! A time for life, a time for lists
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March 2001
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A time for life, a time for lists

NEXT!

(plump woman in her mid sixties sits down)

Ah, Mrs. Jones, it's good to see you again. You seem to be making good progress with your US States. I see that you've added Alabama and Mississippi to the list. If I have this right, the only states you have left are Alaska and North Dakota.

What's that? You say that you did Alaska when you did the cruise last year? That's right, you did do the Alaska cruise. We have to be careful here, though. It doesn't count unless you've actually set foot on Alaska. Did you get off the ship and set foot on Alaskan soil?

You did? That's very good. We can cross Alaska off the list.

(phone rings)

Lewis here. Hello Tomlinson, what can I do for you? No, that doesn't count. You have to actually visit Bulgaria. Just reading a book about Bulgaria doesn't count. Now do be a good lad and talk to your travel agent.

(puts down phone, turns back to Mrs. Jones)

I'm sorry about that. Tomlinson is one of my regulars; I'm afraid he's a bit of a sad case. He's got a long list, not nearly as long as yours, but long enough. The bother is that he simply won't go; instead of going to a place he thinks it's well enough to read about the place.

If you don't mind my saying so, you are a pleasure to work with; you've been filling out your list admirably. So many people have to be pushed to get their lists finished. I will admit that I was a bit worried about you in the past. You never seemed to go anywhere. All that is changed since your retirement. You've been very diligent in filling out your list. That's good. We like to see that in our clients.

Let's see, you've got all of the US States except North Dakota. Do be a dear and get North Dakota as soon as you can. It doesn't do at all to leave these tag ends unfinished.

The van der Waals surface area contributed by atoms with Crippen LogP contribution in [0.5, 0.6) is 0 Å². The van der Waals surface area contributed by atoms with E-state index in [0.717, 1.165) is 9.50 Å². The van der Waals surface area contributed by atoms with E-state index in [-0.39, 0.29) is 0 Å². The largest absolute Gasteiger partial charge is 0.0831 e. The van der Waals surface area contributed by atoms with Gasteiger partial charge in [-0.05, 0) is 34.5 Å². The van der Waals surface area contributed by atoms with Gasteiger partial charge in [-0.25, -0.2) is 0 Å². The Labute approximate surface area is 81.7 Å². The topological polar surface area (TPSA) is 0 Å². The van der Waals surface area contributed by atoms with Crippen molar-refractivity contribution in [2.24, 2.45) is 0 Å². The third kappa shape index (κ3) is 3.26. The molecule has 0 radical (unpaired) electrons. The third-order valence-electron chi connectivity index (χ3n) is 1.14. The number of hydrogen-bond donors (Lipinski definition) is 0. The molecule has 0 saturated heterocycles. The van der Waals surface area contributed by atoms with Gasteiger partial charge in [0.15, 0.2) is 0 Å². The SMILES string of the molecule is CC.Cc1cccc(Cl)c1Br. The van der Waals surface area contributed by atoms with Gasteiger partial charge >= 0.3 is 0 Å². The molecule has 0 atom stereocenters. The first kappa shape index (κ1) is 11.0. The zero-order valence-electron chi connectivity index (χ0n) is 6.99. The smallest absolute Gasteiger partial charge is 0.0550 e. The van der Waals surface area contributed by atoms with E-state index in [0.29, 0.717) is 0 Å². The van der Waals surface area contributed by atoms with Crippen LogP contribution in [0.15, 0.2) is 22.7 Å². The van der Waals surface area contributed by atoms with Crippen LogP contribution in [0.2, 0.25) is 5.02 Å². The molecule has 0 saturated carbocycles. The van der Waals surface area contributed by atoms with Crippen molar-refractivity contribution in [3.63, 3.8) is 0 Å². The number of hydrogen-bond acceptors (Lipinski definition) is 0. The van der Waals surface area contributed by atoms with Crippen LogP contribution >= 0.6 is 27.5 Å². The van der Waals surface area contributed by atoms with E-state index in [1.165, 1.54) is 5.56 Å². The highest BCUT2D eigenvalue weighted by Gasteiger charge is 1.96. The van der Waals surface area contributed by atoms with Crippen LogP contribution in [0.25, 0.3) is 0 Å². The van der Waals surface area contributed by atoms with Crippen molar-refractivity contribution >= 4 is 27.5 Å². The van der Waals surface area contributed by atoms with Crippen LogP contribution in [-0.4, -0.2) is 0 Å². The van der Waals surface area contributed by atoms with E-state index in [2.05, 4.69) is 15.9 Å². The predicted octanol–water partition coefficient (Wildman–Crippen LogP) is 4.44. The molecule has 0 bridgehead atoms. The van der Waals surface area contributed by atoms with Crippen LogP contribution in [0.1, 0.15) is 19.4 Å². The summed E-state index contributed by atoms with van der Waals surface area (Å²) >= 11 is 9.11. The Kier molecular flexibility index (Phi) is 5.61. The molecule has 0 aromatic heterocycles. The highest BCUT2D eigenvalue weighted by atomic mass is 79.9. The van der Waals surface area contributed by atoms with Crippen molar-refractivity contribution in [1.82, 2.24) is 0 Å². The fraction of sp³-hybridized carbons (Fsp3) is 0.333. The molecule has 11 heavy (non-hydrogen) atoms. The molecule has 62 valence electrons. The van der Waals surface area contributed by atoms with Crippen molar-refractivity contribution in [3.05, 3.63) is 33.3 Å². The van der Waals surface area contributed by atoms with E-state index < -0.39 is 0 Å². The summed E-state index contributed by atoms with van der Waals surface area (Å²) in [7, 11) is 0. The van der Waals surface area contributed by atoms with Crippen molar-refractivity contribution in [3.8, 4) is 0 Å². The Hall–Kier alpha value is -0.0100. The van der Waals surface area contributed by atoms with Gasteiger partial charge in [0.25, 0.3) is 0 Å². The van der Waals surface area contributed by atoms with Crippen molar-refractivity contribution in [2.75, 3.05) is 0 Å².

I see that you've got all of your Canadian provinces.

No, you don't have to do the Territories; according to your assignment list you have to do the provinces. It doesn't say anything about the territories.

(phone rings)

Lewis here. Oh, it's you again. No, you have to write a book. Reading a book about writing a book doesn't count.

No, we don't care what kind of book it is. It can be a novel or a biography or even a cookbook. Your list says that you have to write a book; that's all it says.

(puts down phone, shakes head)

Some people!

Now Mrs. Jones, we do have a little problem with Europe. I know you did the Balkans a while back but that was before Yugoslavia broke up. I am afraid you're going to have to go back and do all of the new countries. I think we can help you there. Our travel department has a bits and pieces of Yugoslavia tour which you can combine with a Greek Island cruise.

I see you've missed Andorra. That's a common problem; many people miss doing Andorra. Everyone gets San Marino in the Glories of Italy tour and Liechtenstein in the Alpine Skiing tour. Andorra falls through the cracks; it isn't on the Glories of France tour or on the Glories of Spain tour. You might consider taking the Basque Moments tour; it's only three days and it does include a stop in Andorra.